Frames /sing


On the Eternity of the Mind and the Multiverse: 20 watts

There has been lingering dissatisfaction with Spinoza claim that some part of the mind is eternal and does not die, a diagnosis of his:

EV29 – The human mind cannot be absolutely destroyed with the body, but there remains of it something which is eternal.

Robert Lanza has a mediation on death and the illusions of time which perhaps helps position Spinoza’s claim, Does Death Exist? New Theory Says ‘No’. I’m not one for the New Age end of this nor loose appropriations of quantum physics, but the general scope of this kind of theorized eternity, combined with my own interpretation of Spinoza’s take of “mind” as information and organization fit well together (here on information and Spinoza: Information, Spinoza’s “Idea” and The Structure of the Universe). Einstein is invoked by Lanza, and of course Einstein was to some degree influenced by Spinoza:

Death does not exist in a timeless, spaceless world. In the end, even Einstein admitted, “Now Besso” (an old friend) “has departed from this strange world a little ahead of me. That means nothing. People like us…know that the distinction between past, present, and future is only a stubbornly persistent illusion.” Immortality doesn’t mean a perpetual existence in time without end, but rather resides outside of time altogether.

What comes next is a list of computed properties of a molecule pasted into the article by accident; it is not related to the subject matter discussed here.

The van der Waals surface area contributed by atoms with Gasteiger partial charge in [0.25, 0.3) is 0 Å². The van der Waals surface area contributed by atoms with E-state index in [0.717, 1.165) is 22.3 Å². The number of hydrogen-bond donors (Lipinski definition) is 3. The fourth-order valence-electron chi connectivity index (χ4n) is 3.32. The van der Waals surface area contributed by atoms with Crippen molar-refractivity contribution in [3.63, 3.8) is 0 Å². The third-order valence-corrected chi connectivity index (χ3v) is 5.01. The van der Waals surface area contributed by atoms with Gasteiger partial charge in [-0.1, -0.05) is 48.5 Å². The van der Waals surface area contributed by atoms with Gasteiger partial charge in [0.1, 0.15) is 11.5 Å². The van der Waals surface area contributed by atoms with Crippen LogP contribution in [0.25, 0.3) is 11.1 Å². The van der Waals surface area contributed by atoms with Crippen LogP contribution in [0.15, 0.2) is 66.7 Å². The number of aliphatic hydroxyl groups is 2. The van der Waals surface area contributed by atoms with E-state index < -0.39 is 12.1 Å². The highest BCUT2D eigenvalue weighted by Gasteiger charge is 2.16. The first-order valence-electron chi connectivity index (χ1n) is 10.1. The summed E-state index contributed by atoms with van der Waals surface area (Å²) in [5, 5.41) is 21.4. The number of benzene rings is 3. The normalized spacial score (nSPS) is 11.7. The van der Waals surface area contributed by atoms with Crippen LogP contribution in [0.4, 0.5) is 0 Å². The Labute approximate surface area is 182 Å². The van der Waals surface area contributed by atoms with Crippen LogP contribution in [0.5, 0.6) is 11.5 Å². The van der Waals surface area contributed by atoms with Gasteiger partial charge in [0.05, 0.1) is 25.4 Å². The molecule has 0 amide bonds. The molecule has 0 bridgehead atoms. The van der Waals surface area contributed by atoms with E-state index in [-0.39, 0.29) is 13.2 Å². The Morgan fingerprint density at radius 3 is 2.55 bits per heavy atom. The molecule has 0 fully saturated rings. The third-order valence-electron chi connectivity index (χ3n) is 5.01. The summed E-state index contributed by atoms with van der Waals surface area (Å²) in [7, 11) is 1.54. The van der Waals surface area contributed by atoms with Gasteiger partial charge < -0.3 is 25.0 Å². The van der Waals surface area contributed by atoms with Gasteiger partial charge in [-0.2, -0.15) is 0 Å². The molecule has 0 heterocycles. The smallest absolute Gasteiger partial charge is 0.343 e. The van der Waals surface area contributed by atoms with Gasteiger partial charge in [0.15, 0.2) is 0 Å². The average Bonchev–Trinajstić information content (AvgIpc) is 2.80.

I’ve discussed Spinoza’s thinking on the immortality of the Mind before: Spinoza, On The Immortality of the Soul, I think you can see the homology between Spinoza’s thinking and Lanza’s quantum depiction. At the very least we can see what Spinoza means, even if it is not granted.

10 responses to “On the Eternity of the Mind and the Multiverse: 20 watts

  1. Paul Bains December 10, 2009 at 5:57 pm

    Stengers quotes this famous phrase in Power and Invention (p.41).
    Also it comes up in Prigogine’s ‘The End of Certainty’ (p.165).
    At the end of his life Einstein seems to have changed his mind.
    When Godel presented E with a cosmology in which it was poss. to return to one’s own past (taking seriously E’s statement that time was an illusion), E was not enthusiastic – he did not believe he could ‘telegraph back to his own past.’

    He even added that this imposs should lead physicists to reconsider the problem of irreversibility. In hte Besso quote irreversibility is nothing but an illusion…